Dr. Kelly received her Ph.D. in communication and information from the University of Tennessee. Her master’s in organizational communication and bachelor’s in mathematics are from Murray State University.
Dr. Lifeng Zhang is an assistant professor of nanoengineering at the Joint School of Nanoscience and Nanoengineering. His research focuses on engineered materials at the nanometer scale. He has developed advanced nanomaterials for ballistic protection, energy conversion and storage, and a variety biomedical applications, including antimicrobial fabrics, controllable drug release, and scaffolds for tissue engineering.
As a researcher at JSNN, Dr. Zhang has published five peer-reviewed journal articles, given five invited talks and national and international events, and submitted six invention disclosures and two patent applications. In 2013, he received the university’s Intellectual Property Award. He also coordinated an academic exchange agreement between A&T and Xi’an Jiaotong University, one of the top universities in China.
Dr. Zhang holds a Ph.D. in fiber and polymer science and engineering from the University of California at Davis. He received his master’s in polymer materials science and engineering from the Beijing Institute of Technology and his bachelor’s degree in the same discipline from Xi’an Jiaotong University.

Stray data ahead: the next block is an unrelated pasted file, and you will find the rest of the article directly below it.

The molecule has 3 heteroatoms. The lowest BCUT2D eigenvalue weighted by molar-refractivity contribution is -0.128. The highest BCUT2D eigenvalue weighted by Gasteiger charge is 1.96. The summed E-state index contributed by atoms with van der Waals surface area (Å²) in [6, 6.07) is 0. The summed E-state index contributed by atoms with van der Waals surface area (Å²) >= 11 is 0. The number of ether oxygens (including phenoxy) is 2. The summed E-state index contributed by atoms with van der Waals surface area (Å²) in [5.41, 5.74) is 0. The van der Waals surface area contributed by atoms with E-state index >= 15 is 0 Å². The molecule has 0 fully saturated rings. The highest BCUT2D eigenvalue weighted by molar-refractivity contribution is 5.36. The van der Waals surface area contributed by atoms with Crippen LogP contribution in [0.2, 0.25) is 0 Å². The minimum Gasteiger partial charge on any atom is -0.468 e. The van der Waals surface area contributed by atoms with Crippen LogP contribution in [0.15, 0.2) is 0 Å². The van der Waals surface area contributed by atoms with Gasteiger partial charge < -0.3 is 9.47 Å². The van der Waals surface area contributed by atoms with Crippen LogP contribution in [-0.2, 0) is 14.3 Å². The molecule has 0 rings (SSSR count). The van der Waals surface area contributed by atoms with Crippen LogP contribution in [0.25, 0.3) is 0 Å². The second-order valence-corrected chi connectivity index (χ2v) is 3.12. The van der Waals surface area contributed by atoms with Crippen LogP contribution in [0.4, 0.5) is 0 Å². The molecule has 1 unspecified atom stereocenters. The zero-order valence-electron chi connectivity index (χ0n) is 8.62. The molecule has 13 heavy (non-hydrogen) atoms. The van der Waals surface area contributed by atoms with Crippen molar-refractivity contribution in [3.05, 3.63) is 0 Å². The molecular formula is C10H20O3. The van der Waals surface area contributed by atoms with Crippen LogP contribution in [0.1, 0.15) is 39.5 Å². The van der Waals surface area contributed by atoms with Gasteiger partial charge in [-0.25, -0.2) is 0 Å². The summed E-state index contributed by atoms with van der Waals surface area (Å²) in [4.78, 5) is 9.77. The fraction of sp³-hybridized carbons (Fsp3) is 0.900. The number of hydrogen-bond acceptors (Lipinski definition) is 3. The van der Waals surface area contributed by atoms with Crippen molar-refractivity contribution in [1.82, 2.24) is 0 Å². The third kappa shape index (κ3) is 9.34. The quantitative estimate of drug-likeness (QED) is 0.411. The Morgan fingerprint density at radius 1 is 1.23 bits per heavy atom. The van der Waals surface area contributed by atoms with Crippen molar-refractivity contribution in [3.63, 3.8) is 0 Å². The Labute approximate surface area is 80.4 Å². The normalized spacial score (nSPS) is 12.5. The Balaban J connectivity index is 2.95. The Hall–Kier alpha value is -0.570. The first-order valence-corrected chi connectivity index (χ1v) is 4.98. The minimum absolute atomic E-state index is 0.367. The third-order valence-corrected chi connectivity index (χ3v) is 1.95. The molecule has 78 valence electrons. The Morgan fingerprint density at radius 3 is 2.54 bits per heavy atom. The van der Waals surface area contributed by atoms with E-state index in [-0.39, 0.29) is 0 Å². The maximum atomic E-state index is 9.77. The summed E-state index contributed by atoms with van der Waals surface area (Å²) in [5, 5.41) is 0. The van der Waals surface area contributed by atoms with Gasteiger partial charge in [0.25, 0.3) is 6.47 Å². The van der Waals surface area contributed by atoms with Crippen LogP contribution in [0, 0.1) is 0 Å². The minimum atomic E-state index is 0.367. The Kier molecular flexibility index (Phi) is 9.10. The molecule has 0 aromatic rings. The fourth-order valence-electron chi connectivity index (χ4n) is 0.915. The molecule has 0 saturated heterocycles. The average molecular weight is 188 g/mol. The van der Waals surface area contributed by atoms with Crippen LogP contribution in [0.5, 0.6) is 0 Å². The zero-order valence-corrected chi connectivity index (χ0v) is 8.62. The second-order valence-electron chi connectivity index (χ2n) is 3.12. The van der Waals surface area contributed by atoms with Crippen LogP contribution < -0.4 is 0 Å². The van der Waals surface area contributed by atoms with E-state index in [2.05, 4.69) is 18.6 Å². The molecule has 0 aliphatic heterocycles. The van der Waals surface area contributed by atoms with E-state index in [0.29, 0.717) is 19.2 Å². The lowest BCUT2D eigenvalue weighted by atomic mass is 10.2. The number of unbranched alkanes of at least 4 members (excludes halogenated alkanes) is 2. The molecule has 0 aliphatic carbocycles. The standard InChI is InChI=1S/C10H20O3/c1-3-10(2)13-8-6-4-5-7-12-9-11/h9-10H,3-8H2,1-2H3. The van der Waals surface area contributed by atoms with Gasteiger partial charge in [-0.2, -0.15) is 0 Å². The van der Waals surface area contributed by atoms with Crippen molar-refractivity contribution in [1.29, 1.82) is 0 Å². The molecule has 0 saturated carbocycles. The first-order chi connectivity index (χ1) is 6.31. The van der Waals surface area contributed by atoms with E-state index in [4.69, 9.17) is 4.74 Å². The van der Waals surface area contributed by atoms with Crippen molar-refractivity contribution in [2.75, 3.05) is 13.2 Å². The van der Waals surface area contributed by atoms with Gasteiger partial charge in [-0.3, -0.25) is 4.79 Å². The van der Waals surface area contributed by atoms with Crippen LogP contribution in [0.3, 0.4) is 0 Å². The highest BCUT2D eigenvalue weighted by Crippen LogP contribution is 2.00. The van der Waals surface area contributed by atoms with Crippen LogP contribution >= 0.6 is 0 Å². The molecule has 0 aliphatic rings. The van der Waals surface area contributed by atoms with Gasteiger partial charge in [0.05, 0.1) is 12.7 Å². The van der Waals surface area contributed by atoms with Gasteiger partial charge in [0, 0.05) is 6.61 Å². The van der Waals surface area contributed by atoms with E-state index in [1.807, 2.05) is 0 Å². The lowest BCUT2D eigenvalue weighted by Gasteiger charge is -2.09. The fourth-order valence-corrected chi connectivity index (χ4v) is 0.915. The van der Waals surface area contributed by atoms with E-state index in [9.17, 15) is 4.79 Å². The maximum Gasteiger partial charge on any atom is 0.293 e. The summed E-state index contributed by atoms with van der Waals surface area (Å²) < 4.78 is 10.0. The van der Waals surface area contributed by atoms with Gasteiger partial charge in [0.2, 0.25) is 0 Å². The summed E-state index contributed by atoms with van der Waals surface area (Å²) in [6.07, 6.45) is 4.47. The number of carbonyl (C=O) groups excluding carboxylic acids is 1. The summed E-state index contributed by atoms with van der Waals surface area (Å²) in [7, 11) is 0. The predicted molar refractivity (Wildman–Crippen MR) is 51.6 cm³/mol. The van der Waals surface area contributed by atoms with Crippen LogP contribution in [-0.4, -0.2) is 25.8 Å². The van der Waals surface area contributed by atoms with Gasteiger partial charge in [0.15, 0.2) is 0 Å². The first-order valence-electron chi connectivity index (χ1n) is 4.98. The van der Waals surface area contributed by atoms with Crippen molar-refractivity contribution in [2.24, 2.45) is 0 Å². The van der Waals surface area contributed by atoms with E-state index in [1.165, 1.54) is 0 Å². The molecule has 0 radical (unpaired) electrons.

Intellectual Property Award
Dr. Salil Desai is an associate professor of industrial and systems engineering. He is the director of the Integrated Nano and Bio Manufacturing Laboratory.
He also serves as an affiliate faculty member of the Joint School of Nanoscience and Nanoengineering and as an adjunct associate professor with the Wake Forest University Institute for Regenerative Medicine, Wake Forest University Medical School.
Dr. Desai is a researcher who has generated patent applications and innovation disclosures and then has successfully taken the next step, working with a broad range of partners to put his technology to use in a variety of applications.